A man who carried a Confederate battle flag through the halls of the Capitol during the Jan. 6, 2021, riot, was sentenced to three years in prison on Thursday.
Kevin Seefried was found guilty last summer on one felony of obstructing an official proceeding and four misdemeanors connected to his participation on Jan. 6.
“I never should’ve entered,” a tearful Seefried said at Thursday’s sentencing.
Federal prosecutors had asked the judge for a 70-month sentence, while Seefried’s attorneys asked for no more than one year and one day.
Judge Trevor McFadden, who sits in D.C.’s federal trial court and was nominated by former President Trump, called Seefried’s conduct “humiliating” and said he had every reason to know he shouldn’t be there.
“Bringing the Confederate flag into one of our nation’s most sacred halls was outrageous,” McFadden said.
Seefried’s attorneys argued that he did not consider “the logic of those who see the flag as a symbol of American racism.”
“I never wanted to send a message of hate,” Seefried told the judge.
McFadden also sentenced Seefried to one year of supervised release and $2,000 in restitution.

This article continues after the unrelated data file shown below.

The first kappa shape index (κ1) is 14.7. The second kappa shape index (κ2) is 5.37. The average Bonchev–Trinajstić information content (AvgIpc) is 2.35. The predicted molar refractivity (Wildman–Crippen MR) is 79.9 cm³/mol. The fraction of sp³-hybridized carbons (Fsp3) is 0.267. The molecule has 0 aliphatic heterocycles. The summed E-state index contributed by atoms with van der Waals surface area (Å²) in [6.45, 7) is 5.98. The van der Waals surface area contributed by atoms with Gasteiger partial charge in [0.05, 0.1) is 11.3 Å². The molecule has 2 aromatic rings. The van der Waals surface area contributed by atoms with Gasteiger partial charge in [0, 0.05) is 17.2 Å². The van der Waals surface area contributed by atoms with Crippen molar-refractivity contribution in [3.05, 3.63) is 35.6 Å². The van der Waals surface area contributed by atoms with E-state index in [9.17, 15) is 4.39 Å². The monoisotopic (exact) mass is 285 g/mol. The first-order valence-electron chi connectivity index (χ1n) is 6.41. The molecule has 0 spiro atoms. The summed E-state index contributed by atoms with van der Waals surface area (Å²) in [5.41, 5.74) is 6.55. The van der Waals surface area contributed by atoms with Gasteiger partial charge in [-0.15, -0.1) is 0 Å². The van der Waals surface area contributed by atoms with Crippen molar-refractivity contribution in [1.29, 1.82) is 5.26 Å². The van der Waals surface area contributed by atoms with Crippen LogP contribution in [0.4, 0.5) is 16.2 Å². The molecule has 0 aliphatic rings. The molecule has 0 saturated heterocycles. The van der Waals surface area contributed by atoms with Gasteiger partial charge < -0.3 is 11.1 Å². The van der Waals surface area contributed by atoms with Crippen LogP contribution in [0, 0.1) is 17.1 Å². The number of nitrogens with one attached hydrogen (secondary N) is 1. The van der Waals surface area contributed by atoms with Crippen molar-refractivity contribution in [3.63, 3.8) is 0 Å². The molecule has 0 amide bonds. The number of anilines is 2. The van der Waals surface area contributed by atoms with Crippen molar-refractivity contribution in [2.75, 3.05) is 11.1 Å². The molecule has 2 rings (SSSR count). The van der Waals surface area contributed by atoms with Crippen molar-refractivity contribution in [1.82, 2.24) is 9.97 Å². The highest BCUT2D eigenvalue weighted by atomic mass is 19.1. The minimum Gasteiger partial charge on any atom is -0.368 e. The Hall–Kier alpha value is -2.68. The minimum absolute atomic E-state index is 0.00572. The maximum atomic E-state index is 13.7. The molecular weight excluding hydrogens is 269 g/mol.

The judge referenced Attorney General Merrick Garland’s remarks last year that the Justice Department would not make “one rule for Democrats and another for Republicans,” criticizing a difference in how the government prosecuted participants in Black Lives Matter demonstrations in Portland in the summer of 2020.
Seefried’s attorneys had referenced the Portland cases in arguing for a lower sentence, also discussing how Seefried accepted responsibility, never bragged about his participation and was diagnosed with medical issues.
Seefried and his son, Hunter Seefried, who was sentenced to two years in jail in October, initially traveled on Jan. 6 to attend Trump’s rally on the Ellipse. They went to the Capitol and ate before seeing the crowd and joining in.
“His father did not do what a father should have done,” Assistant U.S. Attorney Brittany Reed told the judge.
Prosecutors say the two men were some of the first rioters to enter the Capitol Building, where they remained for 25 minutes and confronted U.S. Capitol Police officer Eugene Goodman.
Goodman received widespread acclaim for leading rioters away from lawmakers in the Senate Chamber moments later in an episode captured on video.
Goodman testified during Seefried’s trial and said Seefried jabbed at him with the end of his flagpole multiple times.
“He was saying things like: ‘F you. I’m not leaving. Where are the members at? Where are they counting the votes at?’ Things to that nature,” Goodman testified, according to court filings.
“He was — he was just ignoring me,” Goodman continued. “He wasn’t following. I’m giving him commands. He’s giving me commands in return. He’s not doing what I say.”
In the roughly two years since the attack, federal prosecutors have arrested more than 950 defendants, according to the Department of Justice.
“I’ve lost my son, and I’ve lost my wife,” Seefried said.